Other articles are similar with an introduction and then a shift to other sources such as photographs, letters, and contemporary accounts. Many of the articles about more historically recent events rely on primary source material.

This is a nice site which makes for quick and interesting reads in different time periods. I imagine it is quite popular with high school and college students as well.

Tuesday, March 21, 2006

Ritual Suicide

Ritual Suicide. This short article has information on the ritual suicide practice known as Seppuku (or Hara-kiri). It was normally practiced by samurai in medieval Japan.

The article notes, "To the samurai, seppuku--whether ordered as punishment or chosen in preference to a dishonorable death at the hands of an enemy--was unquestionable demonstration of their honor, courage, loyalty, and moral character. "

It is hard to believe but many warriors made the decision to kill themselves in a painful manner for making poor tactical decisions on the battlefield or for being on the wrong side of a political alliance. It is noted that this behavior became common after Buddhism was introduced in Japan.

Death in this manner was also ritualized. It is noted, "The location of an officially ordered seppuku ceremony was very important. Often the ritual was performed at temple (but not Shinto shrines), in the garden or villas, and inside homes. The size of the area available was also important, as it was prescribed precisely for samurai of high rank. All the matters relating to the act was carefully prescribed and carried out in the most meticulous manner. The most conspicuous participant, other than the victim, was the kaishaku (kie-shah-kuu), or assistant, who was responsible for cutting off the victim's head after he had sliced his abdomen open. The was generally a close friend or associate of the condemned."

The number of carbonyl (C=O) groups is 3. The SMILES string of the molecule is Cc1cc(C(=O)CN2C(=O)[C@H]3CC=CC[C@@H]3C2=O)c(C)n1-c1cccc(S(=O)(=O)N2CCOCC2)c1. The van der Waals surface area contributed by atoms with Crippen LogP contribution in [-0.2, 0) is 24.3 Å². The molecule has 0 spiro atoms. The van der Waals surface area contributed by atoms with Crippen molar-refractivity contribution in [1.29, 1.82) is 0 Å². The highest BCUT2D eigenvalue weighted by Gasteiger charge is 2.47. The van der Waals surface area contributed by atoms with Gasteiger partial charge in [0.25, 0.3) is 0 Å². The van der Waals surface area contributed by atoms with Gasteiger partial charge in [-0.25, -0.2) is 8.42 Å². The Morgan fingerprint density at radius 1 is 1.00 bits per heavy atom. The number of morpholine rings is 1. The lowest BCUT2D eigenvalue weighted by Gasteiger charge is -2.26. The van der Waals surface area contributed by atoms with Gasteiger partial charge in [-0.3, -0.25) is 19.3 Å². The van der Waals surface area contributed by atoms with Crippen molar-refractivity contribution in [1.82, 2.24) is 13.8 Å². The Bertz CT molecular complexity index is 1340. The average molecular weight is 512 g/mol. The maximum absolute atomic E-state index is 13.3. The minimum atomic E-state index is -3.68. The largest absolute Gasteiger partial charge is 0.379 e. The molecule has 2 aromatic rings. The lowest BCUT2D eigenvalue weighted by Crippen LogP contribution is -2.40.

Although ritual suicide is rarely practiced in Japan today, the legacy lives on. There is less social stigma attached to suicide in Japan than there is in other parts of the world.

Monday, March 20, 2006

US Library of Congress - Global Gateway: Islamic Manuscripts from Mali Collection

US Library of Congress - Global Gateway: Islamic Manuscripts from Mali Collection - This site features 22 manuscripts from the Mamma Haidara Commemorative Library and the Library of Cheick Zayni Baye of Boujbeha, both in Timbuktu, Mali.